By Daniel Dunaief
What if dentists could see developing cavities earlier? What if, once they discovered these potential problems, they could help their patients protect their teeth and avoid fillings? And, to top it off, what if they could do this without exposing their patients to radiation from X-rays?
That’s exactly what Israel Kleinberg, a longtime Stony Brook University dental researcher and the founding director of the Division of Translational Oral Biology at SBU, recently developed. Called the electronic cavity detector, this new tool was recently approved by the Food and Drug Administration.
The device monitors mineral loss in enamel of molars and premolars. Powered by a battery, the handheld ECD uses electrical conductance to diagnose and monitor lesions. Tooth enamel does not conduct a signal. A lesion or crack in the enamel, however, will allow the ECD to record an early indication of a developing cavity.
“The ECD can detect lesions that are microscopic and [detect them] much sooner than X-rays,” Kleinberg explained in an email. Other research has shown that “X-rays are not very effective for diagnosing incipient enamel caries [cavities], though the technique is very useful for diagnosing deeper lesions.”
Ortek Therapeutics, a small company based in Roslyn Heights, supported the research to develop the technology over the last 10 years. Ortek is developing plans to commercialize the ECD, which could be available at a neighborhood dentist’s office by the middle of next year.
Mitch Goldberg, the president of Ortek, said the response to a positive reading on the ECD will depend on the dental practitioner. A very low conductance number could suggest a dentist pay further attention to the specific tooth. It might also lead a dentist to suggest improving oral care, brushing better or prescribing a fluoride rinse, among other options.“If the number is higher, the dentist will decide the appropriate treatment option, which could include minimally invasive procedures,” Goldberg said.
Goldberg, whose firm invested over $1 million in the work, is excited about the prospects for the ECD, for which Ortek filed and received a patent and then went through the FDA approval process. “It’s a painless” way to monitor teeth, Goldberg said. “There’s no radiation [involved].”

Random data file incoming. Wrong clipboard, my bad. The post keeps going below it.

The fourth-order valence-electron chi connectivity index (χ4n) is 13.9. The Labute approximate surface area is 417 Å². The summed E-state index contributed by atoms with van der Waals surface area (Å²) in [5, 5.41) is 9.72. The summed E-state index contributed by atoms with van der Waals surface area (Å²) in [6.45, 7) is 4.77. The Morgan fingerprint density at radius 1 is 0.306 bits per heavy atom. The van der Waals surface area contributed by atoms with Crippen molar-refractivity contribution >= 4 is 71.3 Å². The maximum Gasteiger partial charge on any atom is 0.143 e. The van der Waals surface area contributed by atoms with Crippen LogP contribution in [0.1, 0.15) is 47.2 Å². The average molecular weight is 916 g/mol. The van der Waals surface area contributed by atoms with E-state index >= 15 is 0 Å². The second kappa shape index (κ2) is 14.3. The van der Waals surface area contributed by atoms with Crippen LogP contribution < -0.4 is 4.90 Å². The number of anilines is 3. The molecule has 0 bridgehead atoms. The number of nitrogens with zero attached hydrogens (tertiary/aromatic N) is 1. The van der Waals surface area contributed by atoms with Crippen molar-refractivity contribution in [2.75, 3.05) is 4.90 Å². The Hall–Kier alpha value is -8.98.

To be sure, he said the ECD won’t replace X-rays, particularly for teeth that already have a crown or other dental work or that are already known to have cracks or fissures. Still, Goldberg said this device could help monitor back teeth, where tiny lesions would not be causing a patient pain. The examination itself will require a short exam by either a hygienist or a dentist, who can put a probe in the bottom of a groove and gently move it along the tooth.
Any dental professional could be “trained on this in about 15 minutes,” Goldberg said. “They do similar types of work when they are probing and cleaning” teeth. Practitioners would likely understand the approach quickly, he said.
To operate the device, a dentist places a lip hook in the patient’s mouth. The dentist then puts a cotton roll between the tooth and the cheek, then air dries the tooth, Kleinberg explained in an email. The dentist lightly touches the tooth with the ECD probe and testing is completed in seconds.
Kleinberg, who has been developing this device for 14 years, suggested that the most common potential causes of false readings might be failure to dry the surface and operator error. The researcher developed this product with Stony Brook University Research Assistants Robi Chatterjee and Fred Confessore.
The partnership with Stony Brook has been a “win-win” for Ortek. Indeed, Kleinberg also developed a product called BasicBites. The chewable BasicBites provide a pH environment that supports healthy bacteria in the mouth. At the same time, BasicBites makes it harder for the bacteria that eats sugars and produces acids that wear away minerals on teeth to survive. The product make it tough for the acid-producing bacteria to eat food leftovers stuck between or around teeth.
Kleinberg, who has been with Stony Brook for 44 years, still works full time and shows no signs of slowing down. The researcher is the founding chairman of the Department of Oral Biology and Pathology. He stepped down from that position in 2009. Goldberg said he speaks with Kleinberg several times a week and calls his partner in cavity fighting an “inspiration,” adding that Kleinberg is considered the grandfather of oral biology.
Goldberg said he has a great sense of satisfaction when he goes to a pharmacy. “I take a glance at some of the products on store shelves that came out of Stony Brook and Ortek and it does give me tremendous pride,” he said.
Goldberg said he can’t disclose the market size for the ECD. He added that there are over 100,000 general dentists in the country who treat people of all ages. “There’s a tremendous opportunity for us,” he said, suggesting that dentists could check for any signs of early tooth decay before putting on a sealant.
Taking a similar approach to the BasicBites work, Kleinberg, with support from Ortek, is also researching skin-related technology for fighting MRSA-related infections and body odor. Goldberg said unwelcome bacteria often contribute to unpleasant smells that come off the skin. Ortek is also promoting the growth of healthy bacteria that reduce those scents.
While still in the early stages of development, Kleinberg has “developed a patented cutaneous or skin microbiome technology that promotes the growth of beneficial bacteria while crowding out harmful microbes,” Goldberg said. By exploring the microbiome, Kleinberg can promote the growth of better bacteria in the feet and under the arms.